Found this rare “Werebro” pounding a Coors Light outside a house on US Route 11 in Syracuse, New York.
Located on State Route 290 (James Street) near a cemetery and railroad tracks in northeastern Syracuse, New York, Mother’s Cupboard is a greasy spoon serving up giant frittatas and pancakes in the morning and fried fish in the early afternoon.
Think sizzling bacon, fried fish, fried frittatas, french toast and pancakes covered in bacon grease, a chef sweating over a hot grill in front of you while you eat, and you have Mother’s Cupboard in a nutshell. The diner/red shack is famous for appearing on an episode of Travel Channel’s Man vs Food in 2010. If you can finish a full-plate frittata (6-lbs. of eggs, sausage, pepperoni and hash browns), you win a t-shirt and get your photo on the wall.
This diner has a simple and affordable menu, with some interesting surprises. Have you ever wanted to eat outside the box and try peppers and eggs, pepperoni and eggs, or even broccoli and eggs? Now you can, for less than $5. Or just chow down on a full pound of home fries with or without onions for $2.25. That’s a heart attack waiting to happen. They offer 12-inch pancakes as well.
Located in Syracuse near the border of the Italian-American hamlet of Lyncourt, New York, Carl’s Kountry Kitchen is a classic greasy spoon right out of the 1960s. Like the surrounding neighborhood, not much has changed here in decades.
On my visit, I ordered the Belgian waffle with blueberries and sausage. The Diet Coke came in a can, which is a pet peeve of mine. They are also a cash only establishment, but provide an ATM. I got the impression Carl’s catered to older regulars, but the waitress was nice and attentive. There is some booth seating, but it has a unique counter setup. There are two, U-shaped counters. The waiter or waitress can walk right up to patrons without ever having to leave the serving area. Condiments, napkins, and silverware are all within easy arms reach behind the counter.
Breakfast is served all day at Carl’s. They offer standard fare of omelettes, breakfast sandwiches, a Belgian waffle, and numbered specials–most of which include two eggs and some kind of side with coffee. They do serve silver dollar pancakes, which is something I haven’t noticed at other diners in the region. Polish Kielbasa, a thick, smoked sausage, is also available.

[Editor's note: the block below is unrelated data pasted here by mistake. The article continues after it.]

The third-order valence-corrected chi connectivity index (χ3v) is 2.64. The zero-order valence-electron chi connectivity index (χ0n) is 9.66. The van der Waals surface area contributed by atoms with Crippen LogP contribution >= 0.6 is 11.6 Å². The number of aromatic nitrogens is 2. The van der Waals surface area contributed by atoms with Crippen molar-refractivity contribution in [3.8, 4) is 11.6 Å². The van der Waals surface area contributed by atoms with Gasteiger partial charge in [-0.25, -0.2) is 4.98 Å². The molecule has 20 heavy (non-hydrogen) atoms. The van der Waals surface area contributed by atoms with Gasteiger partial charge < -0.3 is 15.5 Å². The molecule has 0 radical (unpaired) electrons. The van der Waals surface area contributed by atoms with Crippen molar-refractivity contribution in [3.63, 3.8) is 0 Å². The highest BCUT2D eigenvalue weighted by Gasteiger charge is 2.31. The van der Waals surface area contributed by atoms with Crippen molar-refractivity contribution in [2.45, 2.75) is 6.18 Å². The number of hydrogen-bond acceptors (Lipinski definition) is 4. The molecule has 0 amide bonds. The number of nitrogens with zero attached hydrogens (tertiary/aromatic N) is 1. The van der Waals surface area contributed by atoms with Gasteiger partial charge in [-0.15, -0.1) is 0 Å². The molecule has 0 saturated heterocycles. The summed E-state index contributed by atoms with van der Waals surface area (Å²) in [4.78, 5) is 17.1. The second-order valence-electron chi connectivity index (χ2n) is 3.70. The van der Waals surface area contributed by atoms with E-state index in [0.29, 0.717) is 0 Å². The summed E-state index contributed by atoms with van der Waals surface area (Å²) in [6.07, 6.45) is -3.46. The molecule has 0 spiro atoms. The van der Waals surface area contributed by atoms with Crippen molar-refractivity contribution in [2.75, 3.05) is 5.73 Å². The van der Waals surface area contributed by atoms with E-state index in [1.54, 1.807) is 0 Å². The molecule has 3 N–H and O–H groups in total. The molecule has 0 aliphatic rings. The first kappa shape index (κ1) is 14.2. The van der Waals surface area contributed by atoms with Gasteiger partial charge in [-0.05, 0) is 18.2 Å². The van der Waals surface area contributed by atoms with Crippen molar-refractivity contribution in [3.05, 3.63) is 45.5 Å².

The Gem was founded by Henry “Hank” McCall in 1950 as The Little Gem Diner. In 1997, Francis “Doc” Good bought the Little Gem and renamed it Doc’s Little Gem Diner. In 2003, the State of New York banned smoking in most public places, and Doc estimated he lost 40% of his customers.
Then, in September 2007, a fire ravaged the diner and it was closed for repairs for over two months. After years of financial trouble, he sold it in 2011 to Len Montreal and Samuel Flatt. Doug LaLone leased the Gem, renovated, rebranded, and built an addition that expanded its seating from 47 seats to 130.
As an interesting aside, in 2009 Doc’s Little Gem Diner appeared in an episode of Jesse Ventura’s TruTV show Conspiracy Theory. The diner served as a backdrop for an interview with 9/11 conspiracy theorist Mike Bellone of Seneca Falls.
The Gem’s breakfast menu is heavy on the meat. You can get a 6 oz. Filet Mignon with two eggs, home fries and toast for $17.95, or a New York strip steak with two eggs, home fries and toast for $11.95. They also offer a cheeseburger breakfast, or if you want to cut right to the chase, just a half pound of chopped ground beef with with two eggs, home fries and toast for $9.00. You can also smother it in grilled mushrooms, onions, and peppers for a dollar.
Located off Park Street north of Destiny Mall and adjacent to the Syracuse Farmer’s Market, the Market Diner is rock ‘n’ roll-themed with a cafe-like atmosphere. Owned by the Marinos family since 1974.
The CNY Regional Market is a sprawling flea market in central Syracuse, open on Saturday and Sunday, and Thursday May through November. Many folks stop at the Market Diner to fuel up for a morning or afternoon of browsing through endless tables of junk (I mean, er… treasures), though it is not exclusively tied to the market. When a friend and I visited, I ordered an omelet with toast and a bowl of grits. Grits are usually iffy this far north, but these weren’t too bad.
Despite being quite crowded that morning, we were seated, put in our order, and received our food in a timely manner.
The Market Diner has a traditional breakfast, lunch, and dinner menu with a few custom items, most notably the State Fair Sausage Sub. The sub comes with Gianelli sausage, onions, peppers, and provolone on a grilled sub roll for $7.99. Nonna’s Double Meat Lasagna, Zelma’s Meatloaf (“Famous for our HUGE portions served with smothered in Silky gravy with soup or salad and two sides”), and Niko’s Pot Roast, each for $10.99, are also available.